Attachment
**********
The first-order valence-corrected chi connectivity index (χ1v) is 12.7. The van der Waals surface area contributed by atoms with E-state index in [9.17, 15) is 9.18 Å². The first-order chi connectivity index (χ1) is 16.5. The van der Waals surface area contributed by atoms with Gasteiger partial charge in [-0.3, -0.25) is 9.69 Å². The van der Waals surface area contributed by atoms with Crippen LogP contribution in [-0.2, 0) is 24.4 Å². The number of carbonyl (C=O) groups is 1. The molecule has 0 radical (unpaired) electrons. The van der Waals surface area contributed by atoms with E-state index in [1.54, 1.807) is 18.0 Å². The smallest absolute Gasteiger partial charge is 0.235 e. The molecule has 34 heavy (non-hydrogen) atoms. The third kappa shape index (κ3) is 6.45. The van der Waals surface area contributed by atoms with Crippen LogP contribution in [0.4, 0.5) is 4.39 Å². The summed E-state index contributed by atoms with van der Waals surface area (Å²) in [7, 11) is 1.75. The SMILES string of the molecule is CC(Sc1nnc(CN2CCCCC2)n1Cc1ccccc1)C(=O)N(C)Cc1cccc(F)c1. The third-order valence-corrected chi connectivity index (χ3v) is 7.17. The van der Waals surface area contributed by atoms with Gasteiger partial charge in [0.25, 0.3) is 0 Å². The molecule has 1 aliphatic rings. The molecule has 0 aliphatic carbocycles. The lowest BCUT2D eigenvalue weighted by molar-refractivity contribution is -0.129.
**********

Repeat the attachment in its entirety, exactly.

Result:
The first-order valence-corrected chi connectivity index (χ1v) is 12.7. The van der Waals surface area contributed by atoms with E-state index in [9.17, 15) is 9.18 Å². The first-order chi connectivity index (χ1) is 16.5. The van der Waals surface area contributed by atoms with Gasteiger partial charge in [-0.3, -0.25) is 9.69 Å². The van der Waals surface area contributed by atoms with Crippen LogP contribution in [-0.2, 0) is 24.4 Å². The number of carbonyl (C=O) groups is 1. The molecule has 0 radical (unpaired) electrons. The van der Waals surface area contributed by atoms with E-state index in [1.54, 1.807) is 18.0 Å². The smallest absolute Gasteiger partial charge is 0.235 e. The molecule has 34 heavy (non-hydrogen) atoms. The third kappa shape index (κ3) is 6.45. The van der Waals surface area contributed by atoms with Crippen LogP contribution in [0.4, 0.5) is 4.39 Å². The summed E-state index contributed by atoms with van der Waals surface area (Å²) in [7, 11) is 1.75. The SMILES string of the molecule is CC(Sc1nnc(CN2CCCCC2)n1Cc1ccccc1)C(=O)N(C)Cc1cccc(F)c1. The third-order valence-corrected chi connectivity index (χ3v) is 7.17. The van der Waals surface area contributed by atoms with Gasteiger partial charge in [0.25, 0.3) is 0 Å². The molecule has 1 aliphatic rings. The molecule has 0 aliphatic carbocycles. The lowest BCUT2D eigenvalue weighted by molar-refractivity contribution is -0.129.